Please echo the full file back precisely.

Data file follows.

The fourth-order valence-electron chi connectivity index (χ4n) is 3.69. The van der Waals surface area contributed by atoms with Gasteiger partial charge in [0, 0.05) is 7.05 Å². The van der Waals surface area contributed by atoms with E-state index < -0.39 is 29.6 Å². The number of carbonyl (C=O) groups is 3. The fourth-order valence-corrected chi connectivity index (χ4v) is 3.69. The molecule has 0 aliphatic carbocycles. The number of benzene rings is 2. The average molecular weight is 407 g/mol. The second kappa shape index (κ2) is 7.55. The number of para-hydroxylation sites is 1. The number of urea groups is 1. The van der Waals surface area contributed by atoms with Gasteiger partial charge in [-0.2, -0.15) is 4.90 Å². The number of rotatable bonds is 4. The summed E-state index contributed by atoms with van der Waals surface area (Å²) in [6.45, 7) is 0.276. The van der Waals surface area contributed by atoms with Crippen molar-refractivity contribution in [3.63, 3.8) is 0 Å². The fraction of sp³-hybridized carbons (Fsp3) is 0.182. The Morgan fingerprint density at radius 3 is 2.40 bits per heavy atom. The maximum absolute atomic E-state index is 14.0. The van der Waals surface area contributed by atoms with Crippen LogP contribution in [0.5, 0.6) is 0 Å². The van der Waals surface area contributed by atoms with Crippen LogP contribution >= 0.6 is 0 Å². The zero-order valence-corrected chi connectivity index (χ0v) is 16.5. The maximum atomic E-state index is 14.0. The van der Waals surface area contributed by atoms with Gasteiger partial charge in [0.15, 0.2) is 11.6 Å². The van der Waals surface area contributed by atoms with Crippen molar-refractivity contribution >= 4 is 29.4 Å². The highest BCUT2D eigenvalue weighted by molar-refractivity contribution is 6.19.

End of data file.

The fourth-order valence-electron chi connectivity index (χ4n) is 3.69. The van der Waals surface area contributed by atoms with Gasteiger partial charge in [0, 0.05) is 7.05 Å². The van der Waals surface area contributed by atoms with E-state index < -0.39 is 29.6 Å². The number of carbonyl (C=O) groups is 3. The fourth-order valence-corrected chi connectivity index (χ4v) is 3.69. The molecule has 0 aliphatic carbocycles. The number of benzene rings is 2. The average molecular weight is 407 g/mol. The second kappa shape index (κ2) is 7.55. The number of para-hydroxylation sites is 1. The number of urea groups is 1. The van der Waals surface area contributed by atoms with Gasteiger partial charge in [-0.2, -0.15) is 4.90 Å². The number of rotatable bonds is 4. The summed E-state index contributed by atoms with van der Waals surface area (Å²) in [6.45, 7) is 0.276. The van der Waals surface area contributed by atoms with Crippen molar-refractivity contribution in [3.63, 3.8) is 0 Å². The fraction of sp³-hybridized carbons (Fsp3) is 0.182. The Morgan fingerprint density at radius 3 is 2.40 bits per heavy atom. The maximum absolute atomic E-state index is 14.0. The van der Waals surface area contributed by atoms with Crippen LogP contribution in [0.5, 0.6) is 0 Å². The van der Waals surface area contributed by atoms with Crippen LogP contribution >= 0.6 is 0 Å². The zero-order valence-corrected chi connectivity index (χ0v) is 16.5. The maximum atomic E-state index is 14.0. The van der Waals surface area contributed by atoms with Gasteiger partial charge in [0.15, 0.2) is 11.6 Å². The van der Waals surface area contributed by atoms with Crippen molar-refractivity contribution >= 4 is 29.4 Å². The highest BCUT2D eigenvalue weighted by molar-refractivity contribution is 6.19.